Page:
Considerations for Liquid Oral Formulations
Liquid dosage forms require that sufficient solubility and stability are maintained to support the dosing studies. If preformulation studies revealed sufficient solubilities, then developing a liquid dosage form is relatively straightforward, but if the solubility is insufficient, suspension dosage forms may be required. The formulation may also require taste masking and other excipients.
Considerations for Solid Oral Formulations
The success of solid dosage formulations depends on achieving the sufficient dissolution rate and stability of the physical form of the compound. Polymorphs can result in different solubility and dissolution properties, and thus adversely impact the bioavailability. The dissolution rate is dependent upon the intrinsic dissolution rate, the volume into which the drug must be dissolved, and the surface area. For poorly soluble drugs, it may limit the extent of absorption and therefore must be well understood. For the purposes of informing rational formulation development, the choice of the biorelevant media is also important.
Enabling Oral Formulations
Self-emulsifying drug delivery systems
Self-emulsifying drug delivery systems (SEDDS) generally contain oil, surfactant, co-surfactant and a co-solvent. Wolfe Laboratories evaluates compound performance in various blends to develop prototype and optimized formulations.
Amorphous Dosage Forms
Thorough characterization of solid-state properties and physical form stability reduces the risk in product development. In situations where poor oral bioavailability is caused at least in part by limited dissolution of the starting material, and if the starting material is crystalline, altering the solid-state from crystalline to amorphous state may lead to improved solubility by reducing the energy barrier to dissolution. The amorphous dosage forms can be formulated as solid dispersions, liquids or suspensions. A more complex approach involves development of a lipid-solid dispersion. Additives can increase or decrease the melting temperature for ease of preparation and affect the properties of the solidified material. At the manufacturing stage, the solidified melts can be pulverized into powder or melt extruded and then pulverized into powder, which can be compressed into tablets. Alternatively, liquid melts can be loaded into capsules and cooled.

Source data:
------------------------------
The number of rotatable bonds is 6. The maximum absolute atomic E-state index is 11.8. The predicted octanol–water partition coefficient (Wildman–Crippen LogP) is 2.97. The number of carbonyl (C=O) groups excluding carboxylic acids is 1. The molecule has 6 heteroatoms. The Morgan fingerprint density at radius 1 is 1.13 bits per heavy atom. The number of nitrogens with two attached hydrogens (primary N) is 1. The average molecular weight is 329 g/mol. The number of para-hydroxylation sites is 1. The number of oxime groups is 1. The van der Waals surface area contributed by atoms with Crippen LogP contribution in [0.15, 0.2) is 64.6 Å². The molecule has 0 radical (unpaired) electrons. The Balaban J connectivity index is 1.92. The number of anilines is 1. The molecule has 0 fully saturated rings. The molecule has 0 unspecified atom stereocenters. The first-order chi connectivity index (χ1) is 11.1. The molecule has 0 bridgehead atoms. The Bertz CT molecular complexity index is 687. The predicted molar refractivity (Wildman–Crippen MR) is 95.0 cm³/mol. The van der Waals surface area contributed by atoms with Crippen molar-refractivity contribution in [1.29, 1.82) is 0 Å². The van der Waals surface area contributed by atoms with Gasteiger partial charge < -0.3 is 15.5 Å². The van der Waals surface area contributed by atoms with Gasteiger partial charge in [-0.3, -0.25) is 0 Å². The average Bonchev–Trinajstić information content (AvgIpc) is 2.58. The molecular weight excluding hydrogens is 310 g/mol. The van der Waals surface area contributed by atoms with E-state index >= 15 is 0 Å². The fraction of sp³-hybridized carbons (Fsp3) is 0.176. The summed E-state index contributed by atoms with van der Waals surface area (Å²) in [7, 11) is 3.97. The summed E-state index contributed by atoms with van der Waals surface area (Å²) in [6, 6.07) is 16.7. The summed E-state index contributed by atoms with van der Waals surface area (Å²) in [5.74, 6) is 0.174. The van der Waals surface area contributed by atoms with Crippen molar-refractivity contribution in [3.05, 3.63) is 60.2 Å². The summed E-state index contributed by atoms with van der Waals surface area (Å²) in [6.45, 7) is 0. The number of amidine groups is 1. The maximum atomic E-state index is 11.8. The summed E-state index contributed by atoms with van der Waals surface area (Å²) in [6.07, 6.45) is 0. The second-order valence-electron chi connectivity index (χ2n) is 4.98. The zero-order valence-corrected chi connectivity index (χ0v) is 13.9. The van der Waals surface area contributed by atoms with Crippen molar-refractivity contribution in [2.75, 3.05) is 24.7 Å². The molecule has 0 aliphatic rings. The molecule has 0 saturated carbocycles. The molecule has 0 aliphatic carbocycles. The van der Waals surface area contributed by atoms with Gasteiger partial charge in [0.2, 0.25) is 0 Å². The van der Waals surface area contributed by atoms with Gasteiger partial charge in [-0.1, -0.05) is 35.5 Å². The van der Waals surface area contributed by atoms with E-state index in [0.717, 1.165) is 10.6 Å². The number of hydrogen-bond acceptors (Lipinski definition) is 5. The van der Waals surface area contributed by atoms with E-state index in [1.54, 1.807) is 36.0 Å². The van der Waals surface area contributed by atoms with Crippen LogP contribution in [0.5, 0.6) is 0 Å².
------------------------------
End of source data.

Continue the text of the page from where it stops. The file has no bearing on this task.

Discovery Formulation Development
Discovery-stage formulations enable meaningful efficacy and toxicity assessment by maximizing exposure upon administration with minimal material usage. Discovery formulation screening is a useful precursor to formal formulation development and is appropriate for the lead selection/lead optimization stage of a development program, but it does not eliminate the need to perform rigorous quantitative pre-formulation and formulation development studies at a later stage. The formulation approach incorporates compound structure, physicochemical properties, desired administration route, total dose, dose volume and stability.